Casa Loma, The House on the Hill, is a Gothic Revival castle in Toronto. In 1903, Sir Henry Pellatt purchased 25 lots of land from developer Kertland and Rolf. Pellatt, a financier and soldier, was born in Kingston, Ontario in 1859. He married society lady Mary Dodgson in his twenties. Pellatt commissioned Toronto-based architect E.J. Lennox to design Casa Loma. Lennox had already designed some of Toronto's notable buildings, including the Old City Hall.
Construction on Casa Loma began in 1911. The building took three years to complete, with three hundred workers involved in its construction. The Hunting Lodge, stables and potting shed were built first. Pellatt resided in the Hunting Lodge while the stables became the construction site. At a cost of 3.5 million dollars, the house had 98 rooms, 52 phones, an elevator, a central vacuum system, secret passages, a pool, a bowling alley, and a stove big enough to cook an ox in. The biggest private residence in Toronto, Casa Loma measures 64,700 sq ft ( 6,011m sq).
After WWI, during the depression, Ontario increased Casa Loma's annual property taxes from $600 a year to $1000 a month. The already struggling Pellatt was thus forced to sell art work and furnishings. In 1923, before a decade had passed, Pellatt had to leave Casa Loma.
The castle was abandoned until the late 1920s, when it was used as a luxury hotel and attracted wealthy Americans escaping prohibition. When the property failed to pay its taxes in 1933, the city took Casa Loma over. By then in a rundown state, the city considered demolishing the castle. In 1937, the castle received a reprieve, and The Kiwanis Club of West Toronto, later of Casa Loma, began to run the castle as a tourist destination.
During WWII, as tourists walked through the castle, Casa Loma was used as a top-secret sonar research and construction centre to assist in the detection of German U-Boats. For 74 years, until 2011, the Kiwanis Club continued to manage Casa Loma. The tenure suffered a few controversies in its time, including a bid made by the great-grandniece of Pellatt, Trelawney Howell, to open tender of the property.
$33 million-worth of renovations, taking over 15 years, occurred to the facade of Casa Loma between 1997 and 2012. The restorations were largely funded by the City of Toronto. Following a failure on the part of the Kiwanis Club of Casa Loma to help pay for upgrades on the castle, despite having agreed to do so, the city resumed temporary management of Casa Loma. The city opened bids to the private sector and, in January 2014, the Liberty Entertainment Group entered a long-term lease. The lease involved a promise to spend $7.4 million on the continued restoration of the castle. A popular tourist destination now, as well as being used as the setting for many feature films and TV series, Casa Loma is also a venue for social gatherings and weddings.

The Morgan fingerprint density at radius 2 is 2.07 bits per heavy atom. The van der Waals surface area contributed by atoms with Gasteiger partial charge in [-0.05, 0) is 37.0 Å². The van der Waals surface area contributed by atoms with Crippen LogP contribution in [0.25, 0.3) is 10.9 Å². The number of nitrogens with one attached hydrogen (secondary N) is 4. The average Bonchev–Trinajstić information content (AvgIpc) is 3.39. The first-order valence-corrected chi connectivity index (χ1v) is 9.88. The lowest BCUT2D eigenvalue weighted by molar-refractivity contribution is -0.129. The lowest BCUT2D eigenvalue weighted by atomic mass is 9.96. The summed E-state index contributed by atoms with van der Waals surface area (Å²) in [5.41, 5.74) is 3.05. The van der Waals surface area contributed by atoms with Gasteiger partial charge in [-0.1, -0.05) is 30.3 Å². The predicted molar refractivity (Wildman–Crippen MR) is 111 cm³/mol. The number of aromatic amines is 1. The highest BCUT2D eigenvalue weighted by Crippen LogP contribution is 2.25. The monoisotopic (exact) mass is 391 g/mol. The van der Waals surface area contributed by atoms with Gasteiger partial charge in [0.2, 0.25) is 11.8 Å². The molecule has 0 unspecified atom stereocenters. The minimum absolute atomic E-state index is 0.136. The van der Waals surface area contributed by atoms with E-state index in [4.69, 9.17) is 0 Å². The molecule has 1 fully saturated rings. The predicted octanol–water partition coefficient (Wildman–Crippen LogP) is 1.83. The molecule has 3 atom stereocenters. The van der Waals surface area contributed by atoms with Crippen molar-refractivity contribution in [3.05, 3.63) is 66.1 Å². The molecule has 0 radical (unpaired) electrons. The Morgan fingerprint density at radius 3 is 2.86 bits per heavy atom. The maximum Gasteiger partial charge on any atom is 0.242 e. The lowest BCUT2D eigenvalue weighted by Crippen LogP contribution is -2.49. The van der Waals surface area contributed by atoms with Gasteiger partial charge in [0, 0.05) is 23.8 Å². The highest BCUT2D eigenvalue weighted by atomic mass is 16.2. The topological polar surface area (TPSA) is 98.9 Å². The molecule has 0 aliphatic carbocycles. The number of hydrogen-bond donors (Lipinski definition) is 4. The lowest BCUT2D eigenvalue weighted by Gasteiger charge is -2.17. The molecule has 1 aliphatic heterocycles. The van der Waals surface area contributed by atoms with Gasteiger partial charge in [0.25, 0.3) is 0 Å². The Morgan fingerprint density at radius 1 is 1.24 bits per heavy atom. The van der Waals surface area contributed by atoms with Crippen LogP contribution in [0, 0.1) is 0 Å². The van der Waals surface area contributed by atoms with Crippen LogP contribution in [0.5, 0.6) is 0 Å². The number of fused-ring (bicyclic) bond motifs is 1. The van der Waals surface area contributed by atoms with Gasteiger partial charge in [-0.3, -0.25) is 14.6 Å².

Since the 1930s, there have been reports of paranormal activity at Casa Loma. The most reported sighting is of the White Lady, believed to be a maid who worked at the castle and died in the influenza epidemic that killed around 60,000 people in Toronto. Lady Mary Pellatt has been spotted walking the grounds, and a former gardener has been sighted tending plants in the conservatory. Sir Henry Pellatt himself has reportedly been seen wandering around the castle. He is most often seen at his desk. A dark shadow allegedly walks across the Casa Loma library floor. The sound of children has been heard in the castle when no children were present. One of the most notorious ghosts of Casa Loma haunts the tunnels that lead to the stables. Believed to be the ghost of one of Sir Henry's friends that was hired to look after his prized horses, the apparition reportedly pulls people's hair and tugs at their clothes.
I have visited Casa Loma a few times, and always enjoy seeing this magnificent building. It truly is like a castle in the middle of a very modern city. I had two strange experiences at Casa Loma. One happened in a room that, unbeknownst to me, was a favourite haunt of Lady Pellatt. I was taking photographs and let the camera drop from my view just in time to be peripherally aware of a figure in the room. What was strange is that the room is a cordoned-off display and, of course, there was no-one actually there. I have tried several times to go through the tunnel that leads from the castle to the stables, but each time I have just felt "uncomfortable" and decided against it...there is a strange feeling down at the mouth of the castle tunnel, and it's not a welcoming one.
Casa Loma is a beautiful place to spend a few hours just marvelling at its glory.